During the Garda Festival we had the chance to ride the new Shimano XT for the first time. It was publicly unveiled two weeks ago at the Sea Otter Classic. After our previous XTR test, it was quite interesting trying to spot the differences between the two groupsets, but be sure we’ll go more in depth once we will build the new XT on one of our test bikes.
We have been riding a double chainring with a 11-40T cassette. The 42T cassette will be available for the single chainring only.
The shifting is precise and fast, very similar to the XTR: the technology is the same, the biggest differences between the two drivetrains can be found in the materials used. The XT is slightly heavier, but at the same time cheaper.
Under tension the rear derailleur works very well, fulfilling the expectations of all the riders that don’t look at every gram, but focus on function.
Also the XT has a clutch system that tensions the chain so that it does not fall off. When the clutch is engaged the shifting becomes a little bit harder, but this does not affect its functionality. You will just need to put slightly more effort into your shifts.
Shimano calls the spacing between the cogs “rhythm progression: no big jumps here 11-13-15-17-19-21-24-27-31-35-40. In this way it’s easy to find the right gear.
I have to admit it, I haven’t been using a double chainring very often since XX1 hit the market nearly three years ago, but I can understand that some riders, under specific circumstances, do prefer a 2x. Well, the new Shimano XT front derailleur is very fluid and precise, and pretty fast relative to what I remember of the front derailleurs from the past – this applies in both shifting directions.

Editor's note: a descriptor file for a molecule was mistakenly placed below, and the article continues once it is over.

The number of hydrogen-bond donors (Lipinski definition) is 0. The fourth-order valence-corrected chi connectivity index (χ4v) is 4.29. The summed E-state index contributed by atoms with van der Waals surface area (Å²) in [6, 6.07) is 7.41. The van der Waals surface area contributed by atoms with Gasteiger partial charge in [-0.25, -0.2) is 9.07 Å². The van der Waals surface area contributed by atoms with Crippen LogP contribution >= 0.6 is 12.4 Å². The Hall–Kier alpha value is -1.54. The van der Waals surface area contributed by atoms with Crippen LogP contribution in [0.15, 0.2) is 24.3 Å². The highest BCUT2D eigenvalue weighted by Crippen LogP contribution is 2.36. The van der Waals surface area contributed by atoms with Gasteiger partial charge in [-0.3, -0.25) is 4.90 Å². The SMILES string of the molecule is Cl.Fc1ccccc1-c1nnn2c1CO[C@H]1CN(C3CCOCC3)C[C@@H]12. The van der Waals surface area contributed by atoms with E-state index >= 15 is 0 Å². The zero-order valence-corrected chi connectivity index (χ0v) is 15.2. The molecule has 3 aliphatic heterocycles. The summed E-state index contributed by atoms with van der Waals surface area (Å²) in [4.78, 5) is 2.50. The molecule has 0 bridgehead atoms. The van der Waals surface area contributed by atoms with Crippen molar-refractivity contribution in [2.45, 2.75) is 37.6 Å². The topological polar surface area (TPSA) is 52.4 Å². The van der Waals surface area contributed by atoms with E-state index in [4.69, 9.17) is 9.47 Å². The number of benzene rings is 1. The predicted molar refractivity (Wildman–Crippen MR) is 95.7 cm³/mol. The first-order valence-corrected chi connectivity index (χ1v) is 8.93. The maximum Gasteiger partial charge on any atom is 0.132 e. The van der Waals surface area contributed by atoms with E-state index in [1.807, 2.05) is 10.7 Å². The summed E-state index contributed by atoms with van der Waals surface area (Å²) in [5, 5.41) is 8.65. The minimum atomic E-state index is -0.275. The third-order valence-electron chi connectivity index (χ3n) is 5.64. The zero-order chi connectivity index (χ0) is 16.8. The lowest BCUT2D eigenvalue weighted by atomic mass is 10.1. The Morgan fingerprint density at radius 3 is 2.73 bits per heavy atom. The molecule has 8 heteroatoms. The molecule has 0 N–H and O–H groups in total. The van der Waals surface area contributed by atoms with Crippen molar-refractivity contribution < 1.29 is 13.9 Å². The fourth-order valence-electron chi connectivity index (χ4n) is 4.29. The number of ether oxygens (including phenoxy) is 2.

Still, you’ll have to put less power on the pedals when shifting between the chainrings, and this is one of the reasons I love the 1x so much.
The lever ergonomics come directly from XTR, and I like the 2 way multi release mechanism on these levers work, because it gives me the freedom to choose with which finger I shift with. This is a useful characteristic on rougher trails, allowing better grip as you don’t have to take the thumb off of the bar to shift.
For years, the Shimano XT brakes have been the market standard, even more so than the XTR, whose Race version are a little bit soft at the beginning of the stroke because of their ultralight caliper.
The new XT brakes remain the same in regards to braking power. The 2015 model however has gotten rid of the brutal “On-Off” feeling, and proved to modulate better than their predecessor due to a refined Servo Wave lever. Sure, we have to ride them longer to see how this affects their functionality during long and technical downhills, but today I had the feeling that with a 180mm rotor up front you could ride nearly every kind of trail.
After this first ride it looks like Shimano continued in its long tradition of producing a groupset that has nearly the same functionality of its top of the line product – XTR, but at a more affordable price and with a little bit more weight. We will keep you posted from our long term test, after we bolt the drivetrain onto one of our test bikes.